MC: I think this is so important. When I give talks to people outside of psychiatry about flourishing, I’ll say, “Look, doctors are always complaining about their patients who aren’t doing what they say. They’re not taking their diabetes medication or whatever. But think about this patient who is not taking their diabetes medication, they’re not taking their insulin. If you asked about their family, work, education, their community, if you asked about the domains of flourishing, you might find that this person isn’t happy, has no satisfaction in their life, has mental health problems, has no sense of meaning or purpose, has no close social relationships. Why would they take their insulin? Why would they want to prolong their life?”

That’s why this is so relevant to all of healthcare. I think we have to have an understanding of a person, a whole understanding of a person, to be able to help them not only get over their physical health problems, but to sustain their well-being and actually flourish. The only place I see this in medicine today is in addiction. It’s very common for addiction treatment programs to say “You need to have a job. You need to be part of AA or NA. You need to rejoin your faith community.” I think it’s only because we’re so desperate in addiction. It can be so challenging that we start being much more prescriptive. And we start saying, “You’ve got to make amends to your family, you have to get a job, you’ve got to go back to school, you’ve got to reconnect with community of people who aren’t using drugs. And if you have a faith, seek that out.” People in addiction treatment don’t give that a second thought. That’s part of recovery. Because we know that if people don’t do that, they’re going to relapse.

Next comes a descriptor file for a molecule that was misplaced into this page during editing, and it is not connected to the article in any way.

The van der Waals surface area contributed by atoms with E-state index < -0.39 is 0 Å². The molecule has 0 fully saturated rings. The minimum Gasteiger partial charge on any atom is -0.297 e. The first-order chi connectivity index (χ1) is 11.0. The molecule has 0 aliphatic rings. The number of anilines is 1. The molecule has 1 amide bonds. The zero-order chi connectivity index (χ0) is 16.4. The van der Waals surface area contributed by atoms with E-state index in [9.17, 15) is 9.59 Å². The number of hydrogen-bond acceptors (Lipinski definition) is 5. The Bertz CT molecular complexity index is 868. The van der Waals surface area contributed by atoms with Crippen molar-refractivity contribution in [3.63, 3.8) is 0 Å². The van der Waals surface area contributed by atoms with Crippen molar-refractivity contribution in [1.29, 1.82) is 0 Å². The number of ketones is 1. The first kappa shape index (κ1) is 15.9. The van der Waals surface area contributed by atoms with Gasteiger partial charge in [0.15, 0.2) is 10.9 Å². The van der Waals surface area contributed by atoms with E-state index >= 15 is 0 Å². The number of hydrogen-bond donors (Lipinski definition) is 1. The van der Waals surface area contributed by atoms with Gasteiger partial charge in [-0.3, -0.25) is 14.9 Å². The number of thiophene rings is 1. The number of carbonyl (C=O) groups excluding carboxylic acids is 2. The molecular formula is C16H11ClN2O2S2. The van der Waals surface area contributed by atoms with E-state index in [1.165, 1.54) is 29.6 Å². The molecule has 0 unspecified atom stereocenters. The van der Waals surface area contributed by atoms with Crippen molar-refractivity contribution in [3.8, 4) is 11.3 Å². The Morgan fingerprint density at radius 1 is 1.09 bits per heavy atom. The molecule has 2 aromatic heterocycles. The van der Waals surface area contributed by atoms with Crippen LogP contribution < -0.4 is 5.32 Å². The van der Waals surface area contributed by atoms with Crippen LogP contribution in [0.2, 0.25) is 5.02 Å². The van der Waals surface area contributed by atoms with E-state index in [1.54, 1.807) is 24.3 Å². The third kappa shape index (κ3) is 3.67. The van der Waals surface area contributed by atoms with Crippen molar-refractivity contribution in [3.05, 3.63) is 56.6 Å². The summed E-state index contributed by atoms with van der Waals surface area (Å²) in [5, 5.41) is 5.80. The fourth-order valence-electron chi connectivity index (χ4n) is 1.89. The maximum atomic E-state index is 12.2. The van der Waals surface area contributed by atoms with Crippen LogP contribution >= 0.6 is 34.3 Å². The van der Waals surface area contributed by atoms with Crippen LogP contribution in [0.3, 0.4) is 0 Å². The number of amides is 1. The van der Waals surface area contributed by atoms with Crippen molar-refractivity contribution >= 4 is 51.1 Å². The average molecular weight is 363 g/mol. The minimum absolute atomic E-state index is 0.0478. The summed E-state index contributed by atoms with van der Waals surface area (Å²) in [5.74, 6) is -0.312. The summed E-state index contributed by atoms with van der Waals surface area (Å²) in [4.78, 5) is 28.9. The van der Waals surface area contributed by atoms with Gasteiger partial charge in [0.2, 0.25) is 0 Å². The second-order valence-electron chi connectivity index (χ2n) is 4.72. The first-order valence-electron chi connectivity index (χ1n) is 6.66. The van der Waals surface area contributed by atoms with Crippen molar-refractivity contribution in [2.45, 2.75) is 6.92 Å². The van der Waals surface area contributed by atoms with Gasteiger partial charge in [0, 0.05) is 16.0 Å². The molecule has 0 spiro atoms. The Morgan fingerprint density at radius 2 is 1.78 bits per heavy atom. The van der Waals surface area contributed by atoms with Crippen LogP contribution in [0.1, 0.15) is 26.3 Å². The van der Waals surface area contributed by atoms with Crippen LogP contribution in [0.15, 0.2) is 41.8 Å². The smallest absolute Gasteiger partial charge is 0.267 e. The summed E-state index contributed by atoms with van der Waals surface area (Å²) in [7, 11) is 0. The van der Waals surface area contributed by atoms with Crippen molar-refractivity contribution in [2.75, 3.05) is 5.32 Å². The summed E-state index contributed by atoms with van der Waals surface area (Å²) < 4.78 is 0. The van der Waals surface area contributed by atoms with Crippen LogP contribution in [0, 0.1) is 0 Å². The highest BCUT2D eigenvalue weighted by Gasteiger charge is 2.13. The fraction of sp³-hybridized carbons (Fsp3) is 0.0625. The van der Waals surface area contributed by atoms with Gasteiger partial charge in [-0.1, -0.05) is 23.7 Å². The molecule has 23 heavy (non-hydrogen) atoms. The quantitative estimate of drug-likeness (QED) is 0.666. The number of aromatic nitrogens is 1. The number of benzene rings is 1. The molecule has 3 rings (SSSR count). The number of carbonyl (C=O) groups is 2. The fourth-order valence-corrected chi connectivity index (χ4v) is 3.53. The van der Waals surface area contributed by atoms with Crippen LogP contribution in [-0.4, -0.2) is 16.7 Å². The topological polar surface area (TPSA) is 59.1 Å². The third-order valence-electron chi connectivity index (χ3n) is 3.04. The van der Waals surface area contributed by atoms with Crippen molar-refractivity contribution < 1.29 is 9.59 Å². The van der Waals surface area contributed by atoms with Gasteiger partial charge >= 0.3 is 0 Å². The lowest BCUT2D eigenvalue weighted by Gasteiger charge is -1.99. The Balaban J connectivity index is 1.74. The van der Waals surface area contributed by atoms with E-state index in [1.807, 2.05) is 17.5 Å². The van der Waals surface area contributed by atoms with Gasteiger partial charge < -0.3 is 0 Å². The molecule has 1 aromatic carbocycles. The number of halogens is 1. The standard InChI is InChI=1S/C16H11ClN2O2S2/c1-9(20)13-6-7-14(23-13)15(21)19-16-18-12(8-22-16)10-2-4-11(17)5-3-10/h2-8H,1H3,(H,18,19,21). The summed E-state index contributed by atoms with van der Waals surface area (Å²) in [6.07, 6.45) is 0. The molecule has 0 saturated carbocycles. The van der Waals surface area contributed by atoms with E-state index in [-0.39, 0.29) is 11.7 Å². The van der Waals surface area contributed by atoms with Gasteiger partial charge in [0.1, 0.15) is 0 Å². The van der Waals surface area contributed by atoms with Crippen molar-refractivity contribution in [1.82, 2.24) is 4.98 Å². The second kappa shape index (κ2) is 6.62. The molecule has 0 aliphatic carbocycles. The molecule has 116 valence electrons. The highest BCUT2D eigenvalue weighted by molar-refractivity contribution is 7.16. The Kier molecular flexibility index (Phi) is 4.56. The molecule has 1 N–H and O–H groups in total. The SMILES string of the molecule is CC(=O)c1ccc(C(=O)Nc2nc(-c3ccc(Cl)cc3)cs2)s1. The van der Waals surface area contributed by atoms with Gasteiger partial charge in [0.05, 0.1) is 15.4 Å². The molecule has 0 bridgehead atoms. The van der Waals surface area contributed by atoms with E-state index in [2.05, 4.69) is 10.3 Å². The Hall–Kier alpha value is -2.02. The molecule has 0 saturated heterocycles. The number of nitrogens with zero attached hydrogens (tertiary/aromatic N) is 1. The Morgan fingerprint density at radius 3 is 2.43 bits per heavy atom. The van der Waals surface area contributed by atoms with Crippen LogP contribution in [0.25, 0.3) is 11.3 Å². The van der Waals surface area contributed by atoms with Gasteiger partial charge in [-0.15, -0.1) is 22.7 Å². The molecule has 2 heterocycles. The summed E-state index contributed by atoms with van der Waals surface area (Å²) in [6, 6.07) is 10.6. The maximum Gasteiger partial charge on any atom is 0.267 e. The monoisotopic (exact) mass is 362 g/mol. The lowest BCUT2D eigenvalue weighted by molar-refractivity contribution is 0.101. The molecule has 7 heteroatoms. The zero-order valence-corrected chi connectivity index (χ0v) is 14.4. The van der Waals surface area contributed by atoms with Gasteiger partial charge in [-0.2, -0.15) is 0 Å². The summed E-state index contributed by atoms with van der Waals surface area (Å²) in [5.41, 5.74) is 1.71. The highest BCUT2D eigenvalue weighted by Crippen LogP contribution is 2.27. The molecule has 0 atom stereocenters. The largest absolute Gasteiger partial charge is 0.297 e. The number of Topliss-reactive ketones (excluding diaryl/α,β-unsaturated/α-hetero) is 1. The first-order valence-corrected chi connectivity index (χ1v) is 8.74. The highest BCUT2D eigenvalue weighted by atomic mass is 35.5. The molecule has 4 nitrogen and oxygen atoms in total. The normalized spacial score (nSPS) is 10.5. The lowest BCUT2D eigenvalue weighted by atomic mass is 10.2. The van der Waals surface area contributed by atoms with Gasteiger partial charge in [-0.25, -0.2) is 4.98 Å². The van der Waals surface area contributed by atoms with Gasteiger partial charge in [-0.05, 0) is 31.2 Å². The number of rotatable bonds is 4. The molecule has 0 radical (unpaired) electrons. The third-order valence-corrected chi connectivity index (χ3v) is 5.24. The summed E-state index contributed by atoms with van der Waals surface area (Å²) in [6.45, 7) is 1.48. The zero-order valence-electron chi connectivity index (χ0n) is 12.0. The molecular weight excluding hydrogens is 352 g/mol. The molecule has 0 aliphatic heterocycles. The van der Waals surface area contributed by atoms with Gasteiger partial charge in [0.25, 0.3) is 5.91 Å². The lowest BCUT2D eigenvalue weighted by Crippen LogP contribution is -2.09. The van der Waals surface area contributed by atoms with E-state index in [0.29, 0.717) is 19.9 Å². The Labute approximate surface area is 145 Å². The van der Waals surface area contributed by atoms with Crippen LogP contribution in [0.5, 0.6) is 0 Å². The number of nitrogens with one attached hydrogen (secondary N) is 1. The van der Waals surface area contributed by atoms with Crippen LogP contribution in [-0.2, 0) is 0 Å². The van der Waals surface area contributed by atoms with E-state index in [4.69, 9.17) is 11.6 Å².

In the rest of medicine, people are very afraid of making prescriptions in the domains of family, work, education, and community. But I think it’s just as relevant. Because if somebody has no reason to take their insulin, because they’re living a miserable, isolated life where nobody depends on them, where they have no responsibilities to anybody else, and nobody has responsibilities to them, then it’s going be hard to convince them to do things that prolong their life or enrich their life physically.

Image Credit: Greg Dohler Photography